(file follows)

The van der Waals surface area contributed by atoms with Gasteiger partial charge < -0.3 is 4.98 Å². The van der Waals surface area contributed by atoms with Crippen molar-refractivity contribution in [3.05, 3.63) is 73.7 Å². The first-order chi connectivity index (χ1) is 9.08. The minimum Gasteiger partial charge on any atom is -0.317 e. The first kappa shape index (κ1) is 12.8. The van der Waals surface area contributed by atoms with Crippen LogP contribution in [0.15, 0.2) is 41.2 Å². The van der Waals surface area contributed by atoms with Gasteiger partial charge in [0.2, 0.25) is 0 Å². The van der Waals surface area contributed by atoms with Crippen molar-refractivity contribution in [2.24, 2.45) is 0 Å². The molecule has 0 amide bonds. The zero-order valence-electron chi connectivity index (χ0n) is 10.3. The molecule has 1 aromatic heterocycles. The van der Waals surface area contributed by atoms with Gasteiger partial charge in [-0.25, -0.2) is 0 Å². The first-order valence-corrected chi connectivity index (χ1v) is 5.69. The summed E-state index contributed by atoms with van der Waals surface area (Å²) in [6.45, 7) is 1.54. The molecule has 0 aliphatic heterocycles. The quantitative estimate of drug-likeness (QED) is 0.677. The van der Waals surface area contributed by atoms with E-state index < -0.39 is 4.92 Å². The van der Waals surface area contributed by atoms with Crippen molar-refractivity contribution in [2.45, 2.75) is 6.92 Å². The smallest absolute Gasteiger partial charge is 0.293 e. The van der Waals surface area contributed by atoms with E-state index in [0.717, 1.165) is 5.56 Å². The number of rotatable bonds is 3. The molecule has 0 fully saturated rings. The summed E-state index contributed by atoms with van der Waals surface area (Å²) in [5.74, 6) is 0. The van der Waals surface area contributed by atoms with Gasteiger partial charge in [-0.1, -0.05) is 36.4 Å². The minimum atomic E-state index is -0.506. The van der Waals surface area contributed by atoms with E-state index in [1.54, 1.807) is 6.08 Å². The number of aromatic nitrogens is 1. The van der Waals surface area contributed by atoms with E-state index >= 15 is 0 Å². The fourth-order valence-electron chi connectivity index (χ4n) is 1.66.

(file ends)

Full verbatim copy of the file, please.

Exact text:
The van der Waals surface area contributed by atoms with Gasteiger partial charge < -0.3 is 4.98 Å². The van der Waals surface area contributed by atoms with Crippen molar-refractivity contribution in [3.05, 3.63) is 73.7 Å². The first-order chi connectivity index (χ1) is 9.08. The minimum Gasteiger partial charge on any atom is -0.317 e. The first kappa shape index (κ1) is 12.8. The van der Waals surface area contributed by atoms with Crippen LogP contribution in [0.15, 0.2) is 41.2 Å². The van der Waals surface area contributed by atoms with Gasteiger partial charge in [0.2, 0.25) is 0 Å². The van der Waals surface area contributed by atoms with Crippen molar-refractivity contribution in [2.24, 2.45) is 0 Å². The molecule has 0 amide bonds. The zero-order valence-electron chi connectivity index (χ0n) is 10.3. The molecule has 1 aromatic heterocycles. The van der Waals surface area contributed by atoms with Gasteiger partial charge in [-0.25, -0.2) is 0 Å². The first-order valence-corrected chi connectivity index (χ1v) is 5.69. The summed E-state index contributed by atoms with van der Waals surface area (Å²) in [6.45, 7) is 1.54. The molecule has 0 aliphatic heterocycles. The quantitative estimate of drug-likeness (QED) is 0.677. The van der Waals surface area contributed by atoms with E-state index < -0.39 is 4.92 Å². The van der Waals surface area contributed by atoms with Crippen molar-refractivity contribution in [2.45, 2.75) is 6.92 Å². The smallest absolute Gasteiger partial charge is 0.293 e. The van der Waals surface area contributed by atoms with E-state index in [0.717, 1.165) is 5.56 Å². The number of rotatable bonds is 3. The molecule has 0 fully saturated rings. The summed E-state index contributed by atoms with van der Waals surface area (Å²) in [5.74, 6) is 0. The van der Waals surface area contributed by atoms with Gasteiger partial charge in [-0.1, -0.05) is 36.4 Å². The minimum atomic E-state index is -0.506. The van der Waals surface area contributed by atoms with E-state index in [1.54, 1.807) is 6.08 Å². The number of aromatic nitrogens is 1. The van der Waals surface area contributed by atoms with E-state index >= 15 is 0 Å². The fourth-order valence-electron chi connectivity index (χ4n) is 1.66.